Each year, the Mittal Institute welcomes a new Raghunathan Family Fellow to support recent PhDs whose research lies in the humanities and social sciences related to South Asia. Naveen Bharathi, the Mittal Institute’s 2019-20 Raghunathan Family Fellow, comes to Harvard with a breadth of experience as an architect, planner, and researcher of political sociology in India. Most particularly, his research explores the relationship between ethnic diversity and development in contemporary urban India.
On Thursday, November 21, Bharathi will give a talk on one of the central conundrums in Indian urbanism: the persistence of caste segregation across the country, and across cities of varying sizes. We sat down with Bharathi ahead of his talk to learn more about his research, the implications of residential segregation in India, and what he will study during his time at the Mittal Institute.
Can you tell us a little about your research and your background?
I call myself a political sociologist, and I broadly explore the relationship between ethnic diversity and development in Indian context. The different axes of diversity within the Indian context that I study include caste, religion, class, and language. India is a very complicated and diverse country, so we see these diverse factors arise that influence the division of public goods and economic development. I also work on residential segregation of Dalits and Muslims in urban India — a topic that hasn’t received much attention in academia.
How does your experience as an architect and planner influence your research now?
I worked as an architect and planner, and worked on a few urban planning projects in Bhutan. The office I worked with did the master plan for the Supreme Court of Bhutan, the High Court of Bhutan, and the Parliament Office in Bhutan. In a way, this work made me interested in the politics of planning and political economy and planning per se — but I also was interested in how people become part of the planning process.
I became more interested in the sociology of the planning process. I shifted from architecture and planning to public policy, completing my PhD in Public Policy, focusing on ethnic politics and how it influences public policy — not exactly planning in a larger urban planning sense, but considering how diversity or ethnic politics influence economic outcomes.
In your opinion, what are the implications of residential segregation for urban planning and policy?
For any urban planner, residential segregation is the elephant in the room that needs to be addressed. There are extensive studies on segregation of African Americans and other ethnic groups in US cities. But the same is not true of Indian cities, with respect to Dalits and Muslims. A study by Harvard Economist Raj Chetty and his team shows that the neighborhood where one grows up has a major impact on their lifetime earnings and success later in life. Residential segregation aggravates the existing socio-economic inequality. Neighborhoods shape the lives of the children and the youth. When people live in segregated neighborhoods, they don’t tend to learn about other cultures. Often, you try to demonize the “other” — such as with Muslims and Dalits in India.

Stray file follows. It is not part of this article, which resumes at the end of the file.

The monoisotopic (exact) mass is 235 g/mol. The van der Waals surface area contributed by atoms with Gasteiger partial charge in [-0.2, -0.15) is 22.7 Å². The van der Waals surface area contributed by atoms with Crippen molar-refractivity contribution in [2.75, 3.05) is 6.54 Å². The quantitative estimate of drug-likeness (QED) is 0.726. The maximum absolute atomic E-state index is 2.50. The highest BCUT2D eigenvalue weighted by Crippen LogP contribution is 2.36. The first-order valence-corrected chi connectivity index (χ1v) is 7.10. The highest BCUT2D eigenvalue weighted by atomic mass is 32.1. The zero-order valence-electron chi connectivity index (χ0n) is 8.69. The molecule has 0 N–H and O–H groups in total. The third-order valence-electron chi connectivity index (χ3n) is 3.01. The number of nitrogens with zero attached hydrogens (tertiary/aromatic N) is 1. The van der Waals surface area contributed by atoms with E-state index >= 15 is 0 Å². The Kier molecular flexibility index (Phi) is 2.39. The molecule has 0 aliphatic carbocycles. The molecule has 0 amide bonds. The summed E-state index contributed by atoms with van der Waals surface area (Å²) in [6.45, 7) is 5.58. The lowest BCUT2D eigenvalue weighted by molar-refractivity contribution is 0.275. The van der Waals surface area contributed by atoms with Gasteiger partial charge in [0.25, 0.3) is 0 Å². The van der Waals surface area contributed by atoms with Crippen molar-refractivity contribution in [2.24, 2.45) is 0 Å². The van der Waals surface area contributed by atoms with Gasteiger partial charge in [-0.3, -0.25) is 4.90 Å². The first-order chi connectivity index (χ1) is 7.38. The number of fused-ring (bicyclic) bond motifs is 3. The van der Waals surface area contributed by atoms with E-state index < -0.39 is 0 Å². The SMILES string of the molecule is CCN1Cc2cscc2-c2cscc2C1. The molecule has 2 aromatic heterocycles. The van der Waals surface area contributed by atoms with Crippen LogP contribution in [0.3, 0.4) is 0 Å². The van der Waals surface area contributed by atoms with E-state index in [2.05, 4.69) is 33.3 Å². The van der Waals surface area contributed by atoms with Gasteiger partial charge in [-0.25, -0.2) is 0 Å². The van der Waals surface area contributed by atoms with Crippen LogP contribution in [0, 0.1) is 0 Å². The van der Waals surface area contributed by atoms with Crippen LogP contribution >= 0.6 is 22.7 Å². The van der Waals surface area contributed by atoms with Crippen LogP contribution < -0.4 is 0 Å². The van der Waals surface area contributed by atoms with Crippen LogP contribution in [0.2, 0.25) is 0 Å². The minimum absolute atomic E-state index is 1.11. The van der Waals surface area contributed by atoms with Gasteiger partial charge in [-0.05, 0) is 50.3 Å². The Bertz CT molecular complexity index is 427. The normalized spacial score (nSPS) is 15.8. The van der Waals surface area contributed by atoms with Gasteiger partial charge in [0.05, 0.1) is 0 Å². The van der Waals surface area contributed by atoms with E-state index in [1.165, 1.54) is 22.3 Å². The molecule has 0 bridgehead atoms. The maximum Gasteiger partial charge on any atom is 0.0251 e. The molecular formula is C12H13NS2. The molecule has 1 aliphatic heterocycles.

Dalits have been historically living outside the main settlements. Even today in villages, Dalit bastis are outside the village proper. In urban India, slums are mainly composed of Dalits and Muslims. Given this scenario, policymakers and planners must take the issue of residential segregation in urban India more seriously.
How do you think this affects the larger social fabric in India?
It definitely affects the social fabric. When I was growing up, I never had a Muslim classmate or teacher. When you don’t have people of different communities living together, how do you understand other communities? Seeds of enmity are sown very early on, in young minds. Diversity — either in a classroom or in a neighborhood — will broaden one’s understanding of the society and, in the long-term, understanding of oneself.
What are you hoping to accomplish while you’re a Raghunathan Family Fellow at the Mittal Institute?
I’m studying urban segregation and residential segregation during my time here, and also considering how caste and class overlap in an urban setting. I will also explore if urbanization is really a solution for breaking caste and religious barriers, though my current research seems to contradict that. ☆
Click here to learn more about Bharathi’s upcoming talk, Fractal Urbanization: Spatial Segregation in Liberalizing India.
☆ All opinions expressed by our interview subjects are their own and do not reflect the views of the Mittal Institute and its staff.